In truth, fashion designers have been able to obtain and rely on design patents to stop copycats – as illustrated by a recent battle between Canadian active apparel designer Lululemon and Calvin Klein. Lululemon claimed Calvin Klein had copied a waistband and overall design of its design patented yoga pants. While this dispute may ultimately be settled, it illustrates that design registration can be a powerful tool to stop copycats. Australian fashion designers have also been successful in relying on registered designs to stop knockoffs.

Meanwhile, since 2006, the fashion industry in the US has also been pushing for new laws to give a copyright-style protection for apparel designs. Dubbed the “quasi-copyright for fashion bill”, the proposed US Innovative Design Protection Act of 2012 (the IDPA) promises to extend IP protection for fashion designers.

As the US fashion market (worth some $250 billion in 2011) is one of the creative hubs of the global fashion industry and with cross-border trade over the internet ever increasing, this proposal is likely to have broad implications.

So, what changes are proposed by the IDPA? In the US currently, “useful articles” are ineligible for copyright protection. This includes items of clothing – unless they happen to qualify as a work of art. To qualify as a work of art, however, the aesthetic elements of a “useful article” must be able to exist separately from the utilitarian elements. This is known as the “separability” rule.

In Jovani Fashions v Fiesta Fashions, the US Court of Appeals suggests clothing designs will rarely qualify as works of art. The Court held that the design elements could not be separated from the garments’ ability to function as dresses. Therefore, the garments were not protected by copyright. The same separability rule applies to industrial designs generally.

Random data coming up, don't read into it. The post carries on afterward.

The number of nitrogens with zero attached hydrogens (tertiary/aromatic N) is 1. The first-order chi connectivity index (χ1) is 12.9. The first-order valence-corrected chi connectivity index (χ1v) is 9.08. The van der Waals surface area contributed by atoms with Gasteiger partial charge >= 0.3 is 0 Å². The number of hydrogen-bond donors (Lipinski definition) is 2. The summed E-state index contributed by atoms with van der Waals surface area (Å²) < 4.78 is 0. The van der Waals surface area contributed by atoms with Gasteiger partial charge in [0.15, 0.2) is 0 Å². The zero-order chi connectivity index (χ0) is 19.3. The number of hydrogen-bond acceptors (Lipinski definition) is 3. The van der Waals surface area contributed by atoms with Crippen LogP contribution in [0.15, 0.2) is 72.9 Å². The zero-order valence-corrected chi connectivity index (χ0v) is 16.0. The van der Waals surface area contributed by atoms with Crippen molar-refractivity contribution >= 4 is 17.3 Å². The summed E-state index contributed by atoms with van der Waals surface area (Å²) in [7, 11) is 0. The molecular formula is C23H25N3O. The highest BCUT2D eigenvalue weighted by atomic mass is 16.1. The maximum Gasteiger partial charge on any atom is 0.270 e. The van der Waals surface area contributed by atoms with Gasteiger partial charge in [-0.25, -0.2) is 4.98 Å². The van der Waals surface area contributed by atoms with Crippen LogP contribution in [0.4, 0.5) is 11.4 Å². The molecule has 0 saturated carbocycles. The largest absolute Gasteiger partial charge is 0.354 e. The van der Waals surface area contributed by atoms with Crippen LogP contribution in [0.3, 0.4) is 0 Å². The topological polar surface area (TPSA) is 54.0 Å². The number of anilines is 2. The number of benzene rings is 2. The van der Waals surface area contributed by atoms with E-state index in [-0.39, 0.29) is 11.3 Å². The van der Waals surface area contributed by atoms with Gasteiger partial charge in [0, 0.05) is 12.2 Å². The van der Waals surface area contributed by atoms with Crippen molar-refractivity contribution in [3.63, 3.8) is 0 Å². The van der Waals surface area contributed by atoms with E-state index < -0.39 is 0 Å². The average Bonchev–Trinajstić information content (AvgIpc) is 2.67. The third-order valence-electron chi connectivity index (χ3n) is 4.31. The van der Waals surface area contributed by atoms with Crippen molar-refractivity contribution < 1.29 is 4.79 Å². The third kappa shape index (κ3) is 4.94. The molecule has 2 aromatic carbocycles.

The IDPA is proposing to give original apparel designs three years’ protection against copying. This would mean that items of apparel that are “substantially identical” or “so similar in appearance as to be mistaken for the design, and contain only … differences … which are merely trivial” would infringe the original design. This would give designers protection against the worrying trend for knockoffs to appear so quickly on the market – sometimes before the original designer gets its product onto shelves.

In fact, the US proposal is not new to the global fashion industry. In Europe, another key creative hub for fashion, industrial designs (including fashion) enjoy an unregistered European Economic Community design right for three years. This is an automatic right that prevents copying of an original design. The right comes into existence automatically when the design is made publicly available within the EEC, and lasts for three years. Only the appearance of an article, and not its technical function, is protected. The IDPA would give fashion designs in the US similar protection.

Last but certainly not least, the single form of IP protection that all fashion designers enjoy is brand protection. Brands encapsulate the “signature look” of any designer and it could well be argued that it is the brand itself rather than a garment design in its own right (think: Burberry) that drives the trends that move product. Therefore, it is no sheer accident that a signature look comes to be so strongly associated with an individual designer. Indeed, it may be that the substantial success of the fashion industry is not due to weak copyright protection but rather a result of strong brand protection.